Gender Disparities Among Craniofacial Surgeons

Brittany M. Lala, Trina M. Salvador, Fei Wang, Jinesh Shah, Joseph A. Ricci

Research output: Contribution to journalArticlepeer-review

Abstract

Objective : To delineate career differences between genders of practicing plastic surgeons who have completed craniofacial fellowship given the known disparities in surgeons’ professional and personal lives and an already lengthy residency training, there is concern that less women may commit to further fellowship training. Design : Craniofacial fellowship programs were contacted to identify graduates and an internet search was attempted where information was not available. Surgeon profiles and literature databases were used to obtain practice demographics and publications. Participants : Accredited fellowships were identified through the American Society of Craniofacial Surgeons directory. Results : Program responses along with internet searches identified 201 graduates from 26 programs, of which 132 (66%) were men and 69 (34%) were women. On average, male graduates had 7.1 years in practice versus 6.6 years for females graduates (P =.176). There were significant differences between average number of publications (24.7 publications for males vs 14.1 for females, P =.009) and academic practice (46% males vs 64% females, P =.018). A similar percentage of males and females held leadership positions (13% males vs 16%, P =.552). Conclusions : Despite similar years in practice, men had significantly higher publications while women were significantly more likely to practice in an academic setting. Females are increasing their representation in academia and leadership within the craniofacial community. However, efforts must still be directed at increasing exposure to craniofacial surgery and supporting research and leadership pursuits earlier on during their careers.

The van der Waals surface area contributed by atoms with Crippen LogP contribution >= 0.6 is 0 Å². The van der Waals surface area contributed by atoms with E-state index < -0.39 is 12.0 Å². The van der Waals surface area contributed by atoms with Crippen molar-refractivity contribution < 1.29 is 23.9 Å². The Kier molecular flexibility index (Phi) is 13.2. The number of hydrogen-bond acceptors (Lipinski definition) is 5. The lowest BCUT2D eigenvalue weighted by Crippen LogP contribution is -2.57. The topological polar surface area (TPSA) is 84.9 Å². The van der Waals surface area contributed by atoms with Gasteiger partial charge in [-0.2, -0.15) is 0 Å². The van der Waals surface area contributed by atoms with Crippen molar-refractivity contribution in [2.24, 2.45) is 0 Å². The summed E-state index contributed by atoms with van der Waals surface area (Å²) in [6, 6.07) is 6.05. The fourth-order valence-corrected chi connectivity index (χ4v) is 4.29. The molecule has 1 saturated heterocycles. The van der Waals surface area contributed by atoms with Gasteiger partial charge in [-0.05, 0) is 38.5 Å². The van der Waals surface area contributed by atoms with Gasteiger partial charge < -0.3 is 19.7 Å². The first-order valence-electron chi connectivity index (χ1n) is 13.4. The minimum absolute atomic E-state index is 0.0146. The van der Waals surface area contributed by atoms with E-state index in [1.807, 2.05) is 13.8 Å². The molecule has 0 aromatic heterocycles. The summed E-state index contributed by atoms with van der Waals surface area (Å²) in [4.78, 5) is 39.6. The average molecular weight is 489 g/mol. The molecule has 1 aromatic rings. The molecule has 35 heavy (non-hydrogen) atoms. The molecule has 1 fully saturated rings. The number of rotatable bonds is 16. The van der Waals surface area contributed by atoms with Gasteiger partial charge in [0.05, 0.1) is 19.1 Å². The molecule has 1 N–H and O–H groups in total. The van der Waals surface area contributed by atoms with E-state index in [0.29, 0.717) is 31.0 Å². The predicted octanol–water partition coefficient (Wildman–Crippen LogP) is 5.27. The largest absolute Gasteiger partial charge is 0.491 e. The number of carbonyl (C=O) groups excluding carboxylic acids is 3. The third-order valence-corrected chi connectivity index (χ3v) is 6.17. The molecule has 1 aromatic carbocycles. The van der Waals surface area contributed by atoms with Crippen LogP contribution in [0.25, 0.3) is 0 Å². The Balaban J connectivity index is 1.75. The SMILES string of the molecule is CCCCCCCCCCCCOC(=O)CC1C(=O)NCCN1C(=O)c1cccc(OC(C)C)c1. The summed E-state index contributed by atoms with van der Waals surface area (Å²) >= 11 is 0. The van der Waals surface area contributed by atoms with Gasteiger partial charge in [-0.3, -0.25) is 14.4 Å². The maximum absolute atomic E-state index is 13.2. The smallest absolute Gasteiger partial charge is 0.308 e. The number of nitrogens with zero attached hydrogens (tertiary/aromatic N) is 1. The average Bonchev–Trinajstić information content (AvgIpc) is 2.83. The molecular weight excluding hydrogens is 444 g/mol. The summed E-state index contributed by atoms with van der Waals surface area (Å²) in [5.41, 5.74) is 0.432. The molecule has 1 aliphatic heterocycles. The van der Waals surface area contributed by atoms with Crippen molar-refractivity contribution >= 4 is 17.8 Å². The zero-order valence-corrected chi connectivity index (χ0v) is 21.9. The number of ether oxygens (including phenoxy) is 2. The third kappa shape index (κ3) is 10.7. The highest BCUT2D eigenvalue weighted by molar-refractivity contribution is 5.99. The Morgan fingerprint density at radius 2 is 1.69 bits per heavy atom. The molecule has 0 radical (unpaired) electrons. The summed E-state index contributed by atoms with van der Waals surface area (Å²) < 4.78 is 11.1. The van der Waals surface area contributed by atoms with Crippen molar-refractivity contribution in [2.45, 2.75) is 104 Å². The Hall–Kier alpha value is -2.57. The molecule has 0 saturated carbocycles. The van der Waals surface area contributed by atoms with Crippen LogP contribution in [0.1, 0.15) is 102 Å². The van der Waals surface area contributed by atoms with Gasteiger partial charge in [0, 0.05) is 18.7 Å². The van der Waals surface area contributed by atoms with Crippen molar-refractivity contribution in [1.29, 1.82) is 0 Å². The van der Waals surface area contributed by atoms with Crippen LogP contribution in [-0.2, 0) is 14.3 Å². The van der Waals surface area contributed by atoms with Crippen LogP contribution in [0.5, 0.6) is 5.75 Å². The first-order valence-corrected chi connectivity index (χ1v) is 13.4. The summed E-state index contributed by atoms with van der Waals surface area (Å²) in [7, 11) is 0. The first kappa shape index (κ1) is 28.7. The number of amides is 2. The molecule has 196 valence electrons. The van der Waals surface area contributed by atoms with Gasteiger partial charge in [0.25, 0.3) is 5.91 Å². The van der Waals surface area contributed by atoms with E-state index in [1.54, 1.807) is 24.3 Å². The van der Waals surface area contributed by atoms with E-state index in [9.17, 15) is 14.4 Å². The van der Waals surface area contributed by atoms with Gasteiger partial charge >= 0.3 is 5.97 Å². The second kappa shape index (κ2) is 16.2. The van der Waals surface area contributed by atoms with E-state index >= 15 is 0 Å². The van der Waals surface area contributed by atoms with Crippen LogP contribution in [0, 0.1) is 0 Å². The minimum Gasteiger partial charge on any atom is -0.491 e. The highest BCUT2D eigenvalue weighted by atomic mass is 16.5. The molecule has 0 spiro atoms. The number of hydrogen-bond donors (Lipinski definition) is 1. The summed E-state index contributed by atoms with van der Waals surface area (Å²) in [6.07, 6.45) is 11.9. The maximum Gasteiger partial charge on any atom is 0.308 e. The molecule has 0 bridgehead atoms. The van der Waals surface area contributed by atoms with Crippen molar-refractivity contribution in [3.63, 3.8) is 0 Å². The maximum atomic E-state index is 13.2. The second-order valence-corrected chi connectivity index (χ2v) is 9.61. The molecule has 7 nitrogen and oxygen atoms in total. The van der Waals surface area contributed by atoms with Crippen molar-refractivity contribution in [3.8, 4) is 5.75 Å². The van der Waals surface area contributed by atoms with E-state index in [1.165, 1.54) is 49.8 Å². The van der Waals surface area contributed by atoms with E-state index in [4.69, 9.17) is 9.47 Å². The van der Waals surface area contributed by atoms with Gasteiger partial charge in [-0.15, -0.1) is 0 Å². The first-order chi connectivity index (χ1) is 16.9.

Original languageEnglish (US)
JournalCleft Palate-Craniofacial Journal
DOIs
StateAccepted/In press - 2022

Keywords

  • craniofacial fellowship
  • gender
  • plastic surgery
  • women

ASJC Scopus subject areas

  • Oral Surgery
  • Otorhinolaryngology

Fingerprint

Dive into the research topics of 'Gender Disparities Among Craniofacial Surgeons'. Together they form a unique fingerprint.

Cite this